|Photos||Video & Audio||Blogs||Statistics||Archive||Shop||Mobile|
Martin Williamson at Lord's
May 17, 2005
Northamptonshire 238 (Afzaal 75, Richardson 3-46, Betts 3-46) beat Middlesex 219 (Weekes 105, Wright 4-38) by 19 runs
Chasing what had appeared to be a below-par total of 238, Middlesex's innings never really built any momentum, only briefly sparking into life when Paul Weekes and Andrew Strauss found their touch with 42 runs off six overs. The turning point came when Strauss, who had shown only glimpses of form, was well caught low down at second slip by Martin Love off Ben Phillips. Middlesex at that stage were 48 for 1 in the 13th over, but that was as good as it got.
Weekes never found any rhythm despite being the penultimate man out in the last over for 105. Had he found support for his anchor innings, once Ed Smith had departed for 42, then Middlesex would probably have won and he would have been a shoe-in for the Man of the Match. As it was, he was unable to accelerate when the pressure was on - he hit just six fours in all, and all but one of those came early on. With the in-form Owais Shah and Ed Joyce both falling trying to make up for lost time, the pressure mounted.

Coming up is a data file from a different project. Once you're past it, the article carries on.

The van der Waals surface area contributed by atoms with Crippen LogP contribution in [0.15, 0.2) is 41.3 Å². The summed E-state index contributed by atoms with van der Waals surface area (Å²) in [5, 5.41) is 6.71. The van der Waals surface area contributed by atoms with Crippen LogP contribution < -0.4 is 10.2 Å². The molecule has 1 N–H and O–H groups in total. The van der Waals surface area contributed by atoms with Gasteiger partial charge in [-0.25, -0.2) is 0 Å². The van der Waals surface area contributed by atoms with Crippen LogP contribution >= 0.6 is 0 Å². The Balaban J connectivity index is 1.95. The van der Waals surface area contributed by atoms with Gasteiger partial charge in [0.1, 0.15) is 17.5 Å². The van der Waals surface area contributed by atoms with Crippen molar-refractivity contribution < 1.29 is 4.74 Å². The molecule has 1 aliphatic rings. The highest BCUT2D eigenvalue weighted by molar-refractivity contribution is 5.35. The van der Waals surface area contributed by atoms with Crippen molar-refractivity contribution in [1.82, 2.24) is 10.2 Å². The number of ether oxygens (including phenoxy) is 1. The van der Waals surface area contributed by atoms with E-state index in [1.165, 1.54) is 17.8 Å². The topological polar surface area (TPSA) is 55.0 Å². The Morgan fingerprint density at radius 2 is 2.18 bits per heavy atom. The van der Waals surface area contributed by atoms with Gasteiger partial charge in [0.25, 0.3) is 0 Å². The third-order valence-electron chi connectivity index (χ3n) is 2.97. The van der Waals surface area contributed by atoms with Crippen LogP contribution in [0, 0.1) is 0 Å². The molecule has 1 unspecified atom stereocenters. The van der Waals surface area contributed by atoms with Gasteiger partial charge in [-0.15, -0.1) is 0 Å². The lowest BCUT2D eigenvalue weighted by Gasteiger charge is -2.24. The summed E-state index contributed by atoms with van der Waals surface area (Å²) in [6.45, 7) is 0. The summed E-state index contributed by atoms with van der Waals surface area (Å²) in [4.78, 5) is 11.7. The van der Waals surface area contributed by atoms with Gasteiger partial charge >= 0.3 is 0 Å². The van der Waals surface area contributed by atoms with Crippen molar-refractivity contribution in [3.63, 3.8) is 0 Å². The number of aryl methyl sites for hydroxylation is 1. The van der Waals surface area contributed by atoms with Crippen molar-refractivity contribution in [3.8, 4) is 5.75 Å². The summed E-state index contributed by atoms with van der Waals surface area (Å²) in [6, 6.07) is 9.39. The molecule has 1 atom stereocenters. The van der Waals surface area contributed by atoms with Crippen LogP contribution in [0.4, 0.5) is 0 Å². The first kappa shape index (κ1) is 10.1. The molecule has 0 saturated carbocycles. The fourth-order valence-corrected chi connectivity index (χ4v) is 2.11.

But Northamptonshire kept a stranglehold as the asking rate crept towards double figures. Scott Styris, who smacked 26 off 17 balls, briefly caused a few butterflies with two sixes over cow corner, but when he perished attempting a third to a catch a yard inside the long-on boundary, the game was up. Damien Wright picked up four late wickets by virtue of keeping the ball up in the blockhole, and Johann Louw gave him excellent support as Middlesex lost their last six wickets for eight runs.
Northamptonshire had earlier suffered a collapse of their own after reaching 175 for 2, largely thanks to Usman Afzaal's 75. With Sales (40), Afzaal added 80 for the third wicket, but when he departed aiming an ambitious swipe at Melvyn Betts it started a slide in which seven wickets fell for 40 runs in 56 balls. But Rob White, who looked to be batting too low down the order, cracked 36 from 22 balls, including a straight six off Richardson into the pavilion, as the last two overs yielded 18 runs.
As the innings ended a Northants supporter muttered that their total was so poor that the team "might as well get on the bus now." In the event, White's late flurry proved decisive.
A look at some of cricket's most memorable strokes - and their makers